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Kimberly Gatz: Nurturing a culture of confidence

April 17, 2014
Kim Gatz

Kim Gatz

When Kimberly Gatz was growing up on a farm in nearby Malta, she had thoughts of someday becoming an author. She enjoyed telling stories, hearing stories and writing stories. She loved reading about early settlements and women throughout history.

She decided to enroll in the University of Illinois, where she focused her studies on the two topics she knew best: writing and agriculture. As a communication major, her courses introduced aspects of journalism, media and advertising that prepared her for a job at John Deere after college.

Unsettled in her career, Gatz decided to switch gears and pursue a master’s in communication studies at NIU in 2003. On the first day of class, Gatz had a life-changing realization – she wanted to teach. By August 2005 she was employed as an instructor at the university.

“I knew I was home when I took my first graduate class,” Gatz said. “Everything felt right and I knew this is where I needed to be; I knew I needed to teach.”

Former student Jillian Teegarden expressed appreciation for Gatz’s uncanny ability to positively impact students.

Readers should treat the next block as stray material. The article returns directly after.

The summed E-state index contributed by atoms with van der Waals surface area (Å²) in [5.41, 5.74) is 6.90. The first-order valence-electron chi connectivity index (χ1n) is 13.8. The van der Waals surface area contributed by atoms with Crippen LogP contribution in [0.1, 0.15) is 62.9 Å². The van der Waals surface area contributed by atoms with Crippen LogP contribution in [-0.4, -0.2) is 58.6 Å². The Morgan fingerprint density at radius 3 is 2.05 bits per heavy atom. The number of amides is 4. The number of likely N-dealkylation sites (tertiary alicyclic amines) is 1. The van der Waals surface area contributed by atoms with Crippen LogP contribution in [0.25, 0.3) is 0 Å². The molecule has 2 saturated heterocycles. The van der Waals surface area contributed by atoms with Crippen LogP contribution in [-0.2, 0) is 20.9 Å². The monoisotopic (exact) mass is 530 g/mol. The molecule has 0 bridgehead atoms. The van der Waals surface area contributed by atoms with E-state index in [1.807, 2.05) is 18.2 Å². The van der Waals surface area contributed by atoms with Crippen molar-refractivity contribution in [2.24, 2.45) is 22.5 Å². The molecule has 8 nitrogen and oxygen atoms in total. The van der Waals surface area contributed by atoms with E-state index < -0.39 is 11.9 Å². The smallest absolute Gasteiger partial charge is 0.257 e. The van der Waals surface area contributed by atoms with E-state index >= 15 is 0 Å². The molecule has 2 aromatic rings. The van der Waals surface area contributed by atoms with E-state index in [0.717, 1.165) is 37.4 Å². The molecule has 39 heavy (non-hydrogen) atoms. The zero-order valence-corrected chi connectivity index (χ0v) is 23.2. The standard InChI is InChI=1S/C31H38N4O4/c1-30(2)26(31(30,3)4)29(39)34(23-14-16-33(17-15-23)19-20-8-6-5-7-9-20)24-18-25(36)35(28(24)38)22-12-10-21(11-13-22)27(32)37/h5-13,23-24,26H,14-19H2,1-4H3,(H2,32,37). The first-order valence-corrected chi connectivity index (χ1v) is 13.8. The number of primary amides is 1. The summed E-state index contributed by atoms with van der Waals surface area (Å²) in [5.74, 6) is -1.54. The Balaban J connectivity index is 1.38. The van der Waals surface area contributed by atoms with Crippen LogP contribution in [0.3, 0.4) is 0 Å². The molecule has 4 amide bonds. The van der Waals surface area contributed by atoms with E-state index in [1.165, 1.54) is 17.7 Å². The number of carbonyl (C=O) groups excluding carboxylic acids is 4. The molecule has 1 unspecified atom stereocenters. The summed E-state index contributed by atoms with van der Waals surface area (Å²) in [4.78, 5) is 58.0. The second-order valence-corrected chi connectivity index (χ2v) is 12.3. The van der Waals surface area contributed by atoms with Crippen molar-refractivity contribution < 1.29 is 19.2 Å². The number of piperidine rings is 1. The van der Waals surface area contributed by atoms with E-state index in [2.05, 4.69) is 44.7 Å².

“Mrs. Gatz is really passionate about teaching, and you can see that in the classroom,” Teegarden said. “She creates a classroom atmosphere that puts you in a better mood. She definitely cares a lot about her students’ needs.”

For Gatz, teaching is an opportunity to help students reach their full potential by instilling a sense of confidence.

“On a regular basis I get to watch as they gain confidence in themselves while giving a presentation or sharing ideas with their classmates,” Gatz said. “It’s a rewarding experience unlike any other.”

Having worked at John Deere for a number of years following college, Gatz brings real-world examples to the classroom that benefits her students. “I think students appreciate the real-world corporate experience that I bring,” she said. “Helping students prepare themselves take on their careers means the world to me.”

Thomas Hallock, a former student, expressed admiration for Gatz’s ability to resonate with students.

“Mrs. Gatz’s passion for and commitment to teaching is epitomized by her relentless desire to see her students succeed,” he said. “She is engaging, thoughtful and supportive.”

“I go to teach every day keeping the students in mind, that they are the focal point of what I do,” Gatz said, “The students are everything to me.”

Gatz lives in Steward, and has three children – the oldest being a sophomore health sciences major at NIU.